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NHS Providers: Health service needs emergency cash to avoid winter crisis

The NHS is facing its worst winter in recent history if it does not receive an immediate cash boost, health chiefs have warned.
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NHS trusts will not have sufficient capacity to manage this winter safely without immediate extra funding, according to NHS Providers.

This is despite the level of planning and support for this winter led jointly by NHS England and NHS Improvement being considerably more developed than last year, and emergency care performance being given greater priority.

NHS Providers said in a report that it had found extra social care funding is helping to increase capacity in about a third of local areas, and this should help to reduce the delays faced by some patients in those areas when they are medically fit to leave hospital but are unable to do so because of a lack of available support in the community.

Combination of risks

But the trade association said these improvements are being outweighed by a combination of increasing

 

NHS trusts will not have sufficient capacity to manage this winter safely without immediate extra funding, according to NHS Providers.

trolly

This is despite the level of planning and support for this winter – led jointly by NHS England and NHS Improvement – being considerably more developed than last year, and emergency care performance being given greater priority.

NHS Providers said in a report that it had found extra social care funding is helping to increase capacity in about a third of local areas, and this should help to reduce the delays faced by some patients in those areas when they are medically fit to leave hospital but are unable to do so because of a lack of available support in the community.

Combination of risks

But the trade association said these improvements are being outweighed by a combination of increasing risks.

It said NHS trusts are not consistently benefiting from the extra £1 billion of social care investment announced in the spring budget, as planned, and as a result delayed transfers of care for patients remain 'stubbornly high'.

Demand for emergency care is continuing its 'inexorable rise', key staff shortages are growing, and primary and social care capacity, as a whole, remains very challenged, it said.

NHS Providers also said trusts are under greater financial pressure than last year and therefore less able to afford the extra capacity they urgently need.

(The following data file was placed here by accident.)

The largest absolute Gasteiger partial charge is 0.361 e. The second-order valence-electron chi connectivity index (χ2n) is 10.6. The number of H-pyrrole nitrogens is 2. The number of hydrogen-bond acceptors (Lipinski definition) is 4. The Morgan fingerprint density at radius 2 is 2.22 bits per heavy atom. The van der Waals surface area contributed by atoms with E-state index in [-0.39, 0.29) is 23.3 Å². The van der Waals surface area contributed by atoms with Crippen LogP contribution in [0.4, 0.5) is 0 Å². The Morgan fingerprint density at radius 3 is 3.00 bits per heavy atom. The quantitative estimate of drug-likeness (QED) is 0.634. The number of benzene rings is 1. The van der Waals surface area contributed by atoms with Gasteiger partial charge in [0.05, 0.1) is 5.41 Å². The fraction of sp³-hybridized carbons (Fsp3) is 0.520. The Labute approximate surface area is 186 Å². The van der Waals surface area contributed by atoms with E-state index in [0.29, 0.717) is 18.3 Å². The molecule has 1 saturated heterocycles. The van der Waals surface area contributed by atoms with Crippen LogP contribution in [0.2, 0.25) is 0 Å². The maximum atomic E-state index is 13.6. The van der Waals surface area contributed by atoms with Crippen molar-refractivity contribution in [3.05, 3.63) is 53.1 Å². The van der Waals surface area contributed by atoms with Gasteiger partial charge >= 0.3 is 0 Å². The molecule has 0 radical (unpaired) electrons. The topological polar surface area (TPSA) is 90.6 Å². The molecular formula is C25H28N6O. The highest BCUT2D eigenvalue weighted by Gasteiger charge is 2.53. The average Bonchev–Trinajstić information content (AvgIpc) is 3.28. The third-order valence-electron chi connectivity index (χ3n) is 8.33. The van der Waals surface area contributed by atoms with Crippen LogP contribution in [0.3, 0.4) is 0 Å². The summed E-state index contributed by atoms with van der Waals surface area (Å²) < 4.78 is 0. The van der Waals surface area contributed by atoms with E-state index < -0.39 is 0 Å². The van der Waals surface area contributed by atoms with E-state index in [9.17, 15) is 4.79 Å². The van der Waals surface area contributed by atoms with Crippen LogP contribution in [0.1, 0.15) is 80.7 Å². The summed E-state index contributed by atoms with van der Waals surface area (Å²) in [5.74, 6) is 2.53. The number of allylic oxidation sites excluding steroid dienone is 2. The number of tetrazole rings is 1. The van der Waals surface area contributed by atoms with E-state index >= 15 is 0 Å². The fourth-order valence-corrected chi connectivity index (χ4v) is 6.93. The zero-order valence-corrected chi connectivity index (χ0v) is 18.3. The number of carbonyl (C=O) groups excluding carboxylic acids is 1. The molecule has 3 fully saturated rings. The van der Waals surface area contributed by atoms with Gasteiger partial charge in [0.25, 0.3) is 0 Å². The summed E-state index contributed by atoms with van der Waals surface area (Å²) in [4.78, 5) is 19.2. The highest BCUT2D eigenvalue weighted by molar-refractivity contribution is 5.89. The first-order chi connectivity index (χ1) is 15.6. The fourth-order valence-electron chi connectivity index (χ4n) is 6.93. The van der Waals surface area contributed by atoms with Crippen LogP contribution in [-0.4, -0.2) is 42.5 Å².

Risk heightened

NHS Providers chief executive Chris Hopson said: 'Trusts are doing all they can to prepare for this winter in the face of increasing demand for their services and competing priorities.

'And they are benefiting from much better national level planning from NHS England and NHS Improvement, which is helping to identify and support those local areas that are most at risk.

'But despite this, the overwhelming view of NHS trusts is that without immediate extra funding they will not have sufficient capacity to manage this winter safely.

'This risk has been heightened because, in many areas, the £1 billion of extra support for social care announced in the budget will not ease winter pressures on the NHS, as the government had planned.

More advanced

'Patients will therefore be put at greater risk as local trusts won't have the extra beds, staff and services they need to meet the extra demand they will face.

'The only way to mitigate these risks is through an urgent NHS cash injection to ensure the NHS has the necessary capacity this winter.'

NHS national director for urgent and emergency care Pauline Philip said: 'The NHS will face challenges this winter, as it does every year, but as NHS Providers has stated, winter planning is more advanced than it was last year and, as they argue, special attention is being paid to areas where pressures are likely to be greatest.

'We are currently in the process of assessing how many extra beds trusts are planning to open over winter and early returns indicate that this will be more than 3,000.'


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